Another Voting FAQ

Answers to your questions about the news.
Nov. 14 2000 5:19 PM

Another Voting FAQ

What if Florida's election officials aren't able to certify a final result by the Dec. 18 Electoral College vote? Or if Florida's final result is a tie?


The state legislature--which is Republican-controlled--could step in. United States Code Title 3, Section 2 gives the legislature the power to appoint electors if a state has "failed to make a choice on the day prescribed by law." While there's some argument, constitutional scholars seem to be leaning toward the view that the Electoral College could choose a president without Florida's participation.

What if Florida's Republican secretary of state certifies that George W. Bush won, but Democrats say the result was illegitimate?

They could look to the election of 1876 and send their own slate of electors. During Reconstruction, when there were questions about what was a legitimate state government, Florida (!), Louisiana, and South Carolina each sent in Democratic and Republican sets of electoral votes. In the end, only the Republican slates were counted.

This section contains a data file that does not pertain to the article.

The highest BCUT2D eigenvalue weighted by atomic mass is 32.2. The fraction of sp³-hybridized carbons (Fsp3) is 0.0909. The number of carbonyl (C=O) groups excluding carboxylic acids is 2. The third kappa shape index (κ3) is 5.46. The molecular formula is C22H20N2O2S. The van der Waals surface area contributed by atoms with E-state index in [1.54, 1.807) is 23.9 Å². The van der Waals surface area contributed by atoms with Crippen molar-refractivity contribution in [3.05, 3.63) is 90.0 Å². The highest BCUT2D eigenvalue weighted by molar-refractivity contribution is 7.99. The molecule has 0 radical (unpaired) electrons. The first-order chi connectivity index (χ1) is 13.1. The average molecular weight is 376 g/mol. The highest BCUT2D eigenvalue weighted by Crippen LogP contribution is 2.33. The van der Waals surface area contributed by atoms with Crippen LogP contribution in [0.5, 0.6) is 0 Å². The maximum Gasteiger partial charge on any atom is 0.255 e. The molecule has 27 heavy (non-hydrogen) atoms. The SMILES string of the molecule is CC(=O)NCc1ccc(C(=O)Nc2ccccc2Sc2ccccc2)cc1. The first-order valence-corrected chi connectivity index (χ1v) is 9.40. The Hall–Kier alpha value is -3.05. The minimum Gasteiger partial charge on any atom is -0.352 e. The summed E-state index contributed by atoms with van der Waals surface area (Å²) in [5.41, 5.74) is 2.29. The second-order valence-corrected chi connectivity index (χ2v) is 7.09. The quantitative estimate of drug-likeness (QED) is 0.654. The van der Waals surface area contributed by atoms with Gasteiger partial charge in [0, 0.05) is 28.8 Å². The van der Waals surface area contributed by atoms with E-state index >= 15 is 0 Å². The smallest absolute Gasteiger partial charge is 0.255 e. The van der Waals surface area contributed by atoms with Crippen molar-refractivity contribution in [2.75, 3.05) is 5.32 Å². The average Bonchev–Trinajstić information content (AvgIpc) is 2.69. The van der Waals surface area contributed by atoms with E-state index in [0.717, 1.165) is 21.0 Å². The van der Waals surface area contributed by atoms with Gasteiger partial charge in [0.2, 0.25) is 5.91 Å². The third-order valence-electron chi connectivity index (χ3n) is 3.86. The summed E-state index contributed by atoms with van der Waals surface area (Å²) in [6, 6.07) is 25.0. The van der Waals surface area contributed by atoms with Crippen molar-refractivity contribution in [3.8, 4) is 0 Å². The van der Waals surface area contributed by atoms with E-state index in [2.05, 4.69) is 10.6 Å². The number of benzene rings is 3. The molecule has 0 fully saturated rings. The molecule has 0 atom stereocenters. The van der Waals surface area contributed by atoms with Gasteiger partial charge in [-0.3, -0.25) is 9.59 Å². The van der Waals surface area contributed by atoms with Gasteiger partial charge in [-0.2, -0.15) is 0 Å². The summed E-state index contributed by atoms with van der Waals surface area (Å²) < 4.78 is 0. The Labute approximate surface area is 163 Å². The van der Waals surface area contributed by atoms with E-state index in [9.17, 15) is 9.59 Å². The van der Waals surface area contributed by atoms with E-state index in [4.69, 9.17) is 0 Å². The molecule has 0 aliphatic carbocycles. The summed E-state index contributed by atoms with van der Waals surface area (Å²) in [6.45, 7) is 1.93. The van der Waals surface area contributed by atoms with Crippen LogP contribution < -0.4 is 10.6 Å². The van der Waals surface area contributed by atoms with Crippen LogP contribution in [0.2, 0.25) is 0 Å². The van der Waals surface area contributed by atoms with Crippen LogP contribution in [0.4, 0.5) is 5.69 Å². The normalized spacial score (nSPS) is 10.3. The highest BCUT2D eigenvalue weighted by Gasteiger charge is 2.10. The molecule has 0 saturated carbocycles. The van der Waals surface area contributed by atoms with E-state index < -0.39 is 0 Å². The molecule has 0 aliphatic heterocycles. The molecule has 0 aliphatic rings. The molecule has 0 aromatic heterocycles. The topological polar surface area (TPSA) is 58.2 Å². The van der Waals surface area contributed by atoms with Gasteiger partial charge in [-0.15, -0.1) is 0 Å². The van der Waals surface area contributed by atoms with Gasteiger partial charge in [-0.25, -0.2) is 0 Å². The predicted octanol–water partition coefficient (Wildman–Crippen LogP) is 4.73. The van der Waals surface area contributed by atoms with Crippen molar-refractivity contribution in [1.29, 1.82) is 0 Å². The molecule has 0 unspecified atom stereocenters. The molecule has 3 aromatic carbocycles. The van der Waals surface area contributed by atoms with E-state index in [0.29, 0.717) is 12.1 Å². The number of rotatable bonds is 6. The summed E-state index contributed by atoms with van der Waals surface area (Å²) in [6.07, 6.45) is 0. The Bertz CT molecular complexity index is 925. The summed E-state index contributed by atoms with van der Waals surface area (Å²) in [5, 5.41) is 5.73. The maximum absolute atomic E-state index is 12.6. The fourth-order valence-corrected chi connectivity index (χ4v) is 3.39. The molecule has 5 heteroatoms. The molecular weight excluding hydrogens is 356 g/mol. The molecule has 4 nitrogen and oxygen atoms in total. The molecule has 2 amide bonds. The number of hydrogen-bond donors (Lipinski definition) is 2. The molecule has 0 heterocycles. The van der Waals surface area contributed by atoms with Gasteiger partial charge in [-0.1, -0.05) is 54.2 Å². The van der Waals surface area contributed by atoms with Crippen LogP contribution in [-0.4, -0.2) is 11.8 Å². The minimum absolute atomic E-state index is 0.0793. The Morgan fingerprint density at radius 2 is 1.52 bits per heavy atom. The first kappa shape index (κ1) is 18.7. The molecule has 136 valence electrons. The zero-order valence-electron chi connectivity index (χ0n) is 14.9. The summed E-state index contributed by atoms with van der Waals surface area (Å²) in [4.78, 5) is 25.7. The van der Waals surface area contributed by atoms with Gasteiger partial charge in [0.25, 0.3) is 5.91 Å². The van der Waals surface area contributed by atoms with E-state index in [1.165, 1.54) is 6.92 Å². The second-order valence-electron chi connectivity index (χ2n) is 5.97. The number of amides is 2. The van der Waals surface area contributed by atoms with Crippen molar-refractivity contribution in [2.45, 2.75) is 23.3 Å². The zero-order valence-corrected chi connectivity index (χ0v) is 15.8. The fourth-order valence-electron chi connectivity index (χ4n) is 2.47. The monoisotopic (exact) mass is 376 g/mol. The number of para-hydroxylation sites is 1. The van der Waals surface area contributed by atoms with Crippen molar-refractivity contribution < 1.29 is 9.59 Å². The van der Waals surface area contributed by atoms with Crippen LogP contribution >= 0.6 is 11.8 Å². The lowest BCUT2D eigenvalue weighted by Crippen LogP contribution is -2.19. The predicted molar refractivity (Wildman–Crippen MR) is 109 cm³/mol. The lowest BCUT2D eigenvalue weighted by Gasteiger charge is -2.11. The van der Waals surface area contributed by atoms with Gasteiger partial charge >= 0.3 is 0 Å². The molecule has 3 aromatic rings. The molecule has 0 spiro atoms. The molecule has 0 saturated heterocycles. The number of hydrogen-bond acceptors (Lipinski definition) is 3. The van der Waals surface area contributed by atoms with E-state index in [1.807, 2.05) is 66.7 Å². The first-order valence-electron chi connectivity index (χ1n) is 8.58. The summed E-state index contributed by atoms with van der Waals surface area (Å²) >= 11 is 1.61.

When ballots are double-punched for one race, is the whole ballot invalidated?

Only the double-punch is invalidated. The properly punched selections are counted.

When did ballots become secret?

The secret ballot was created in Australia in the late 19th century and first adopted in this country in 1888. Before then people made ballots at home and brought them into polling places. Since there was no presumption of secrecy, polling places were like open auctions. Political parties produced their own ballots, with only their own candidates on them, and bribed people to use these. By 1900 the majority of states had laws providing for selection in private from a government-printed ballot listing all legitimate candidates.

Can the government trace how you voted?

No. All voting systems are supposed to separate the recording of who voted from the ballot that person cast. Absentee ballots generally have two envelopes, one with a return address and an inner one that is blank. The election official who separates the two envelopes cannot see how the person voted.



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